29. Wuthering Heights– Emily Bronte

30. Cider with Rosie- Laurie Lee

31. Middlemarch- George Eliot

32. What Maisie Knew- Thomas Hardy

33. Dante’s Inferno- Dante Alighieri

34. Jude the Obscure- Thomas Hardy

35. The Woman in White- Wilkie Collins

36. Mansfield Park- Jane Austen

37. A Room of One’s Own- Virginia Woolf

38. A Tale of Two Cities- Charles Dickens

39. The Day of the Triffids- John Wyndham

40. Tender is the Night- F. Scott Fitzgerald

41. The Metamorphosis– Franz Kafka

42. Anna Karenina- Leo Tolstoy

43. Crime and Punishment- Fyodor Dostoyevsky

44. For the Term of His Natural Life- Marcus Clarke

45. Lady Chatterly’s Lover- D.H. Lawrence

46. Animal Farm- George Orwell

47. One Hundred Years of Solitude- Gabriel Garcia Marquez

48. Catch 22- Joseph Heller

49. Ulysses- James Joyce

50. David Copperfield- Charles Dickens

51. Beowulf (Tolkien translation)

52. The Turn of the Screw- Henry James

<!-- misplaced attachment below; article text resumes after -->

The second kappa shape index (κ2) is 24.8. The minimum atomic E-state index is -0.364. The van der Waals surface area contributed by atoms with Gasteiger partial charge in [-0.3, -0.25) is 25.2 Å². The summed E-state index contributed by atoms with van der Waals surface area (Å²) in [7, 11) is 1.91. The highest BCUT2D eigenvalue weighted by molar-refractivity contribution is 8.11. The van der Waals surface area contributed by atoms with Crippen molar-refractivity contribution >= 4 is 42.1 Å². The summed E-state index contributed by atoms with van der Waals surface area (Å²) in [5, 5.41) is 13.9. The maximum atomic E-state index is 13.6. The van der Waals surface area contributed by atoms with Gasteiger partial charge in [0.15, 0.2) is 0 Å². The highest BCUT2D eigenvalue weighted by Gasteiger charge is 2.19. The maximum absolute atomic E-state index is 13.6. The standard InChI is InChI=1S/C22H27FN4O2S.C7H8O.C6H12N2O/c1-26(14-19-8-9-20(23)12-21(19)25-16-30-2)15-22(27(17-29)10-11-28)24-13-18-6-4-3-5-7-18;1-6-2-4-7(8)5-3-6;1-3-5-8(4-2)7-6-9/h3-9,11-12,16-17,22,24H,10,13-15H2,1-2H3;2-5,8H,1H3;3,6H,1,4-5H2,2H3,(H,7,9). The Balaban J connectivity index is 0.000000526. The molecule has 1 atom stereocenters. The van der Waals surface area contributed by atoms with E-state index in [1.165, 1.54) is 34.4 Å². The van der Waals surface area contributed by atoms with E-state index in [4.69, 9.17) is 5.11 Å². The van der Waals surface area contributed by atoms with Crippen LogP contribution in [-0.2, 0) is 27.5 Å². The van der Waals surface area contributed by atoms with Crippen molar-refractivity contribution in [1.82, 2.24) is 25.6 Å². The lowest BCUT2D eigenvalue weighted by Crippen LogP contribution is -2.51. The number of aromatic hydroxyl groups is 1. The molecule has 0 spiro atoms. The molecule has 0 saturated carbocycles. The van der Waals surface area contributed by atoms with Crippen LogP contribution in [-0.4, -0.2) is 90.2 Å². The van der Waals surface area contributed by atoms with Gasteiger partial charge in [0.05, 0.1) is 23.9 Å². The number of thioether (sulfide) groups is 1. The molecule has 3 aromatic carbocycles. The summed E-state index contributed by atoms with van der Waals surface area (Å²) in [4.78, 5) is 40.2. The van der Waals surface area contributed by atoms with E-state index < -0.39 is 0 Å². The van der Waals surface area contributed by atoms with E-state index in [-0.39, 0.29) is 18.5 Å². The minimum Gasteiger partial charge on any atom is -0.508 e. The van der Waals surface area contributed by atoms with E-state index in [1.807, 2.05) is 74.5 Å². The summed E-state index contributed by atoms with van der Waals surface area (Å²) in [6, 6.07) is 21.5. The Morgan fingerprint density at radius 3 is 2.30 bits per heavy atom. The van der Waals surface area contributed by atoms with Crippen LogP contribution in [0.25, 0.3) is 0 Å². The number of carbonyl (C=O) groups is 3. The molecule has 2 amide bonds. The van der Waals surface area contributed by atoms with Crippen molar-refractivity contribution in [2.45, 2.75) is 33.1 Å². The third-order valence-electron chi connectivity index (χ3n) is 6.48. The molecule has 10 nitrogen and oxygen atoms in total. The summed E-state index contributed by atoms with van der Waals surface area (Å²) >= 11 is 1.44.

53. Dubliners- James Joyce

54. My Cousin Rachel- Daphne Du Murier

55. The Grapes of Wrath- John Steinbeck

56. Three Men in a Boat- Jerome K. Jerome

57. We of the Never Never- Jeannie Gunn

58. The Life of Charlotte Bronte- Elizabeth Gaskell

59. It’s Raining in Mango- Thea Astley

60. My Family and Other Animals- Gerald Durrell

61. The Count of Monte Cristo- Alexandre Dumas

62. Music For Chameleons- Truman Capote

63. Other Voices, Other Rooms– Truman Capote

64. Barnaby Rudge- Charles Dickens

65. The Pickwick Papers- Charles Dickens

66. East of Eden- John Steinbeck

67. A Study in Scarlet – Arthur Conan Doyle

68. The Sign of Four – Arthur Conan Doyle

69. De Profundis – Oscar Wilde

70. To the Lighthouse – Virginia Woolf

71. Orlando – Virginia Woolf

72. The Waves: Virginia Woolf

73. Cranford by Elizabeth Gaskell

74. The Beautiful and Damned – F. Scott Fitzgerald

75. Bid Me to Live– H.D

76. Death of a Hero- Richard Aldington

77. Between the Acts– Virginia Woolf

78. Memoirs of an Infantry Officer– Siegfried Sassoon

79. Slaughterhouse Five– Kurt Vonnegut

80. A Moveable Feast- Ernest Hemingway

81. The Complete Short Stories of Katherine Mansfield

82. Wide Sargasso Sea- Jean Rhys

83. High Rising- Angela Thirkell

84. Down and Out in Paris and London- George Orwell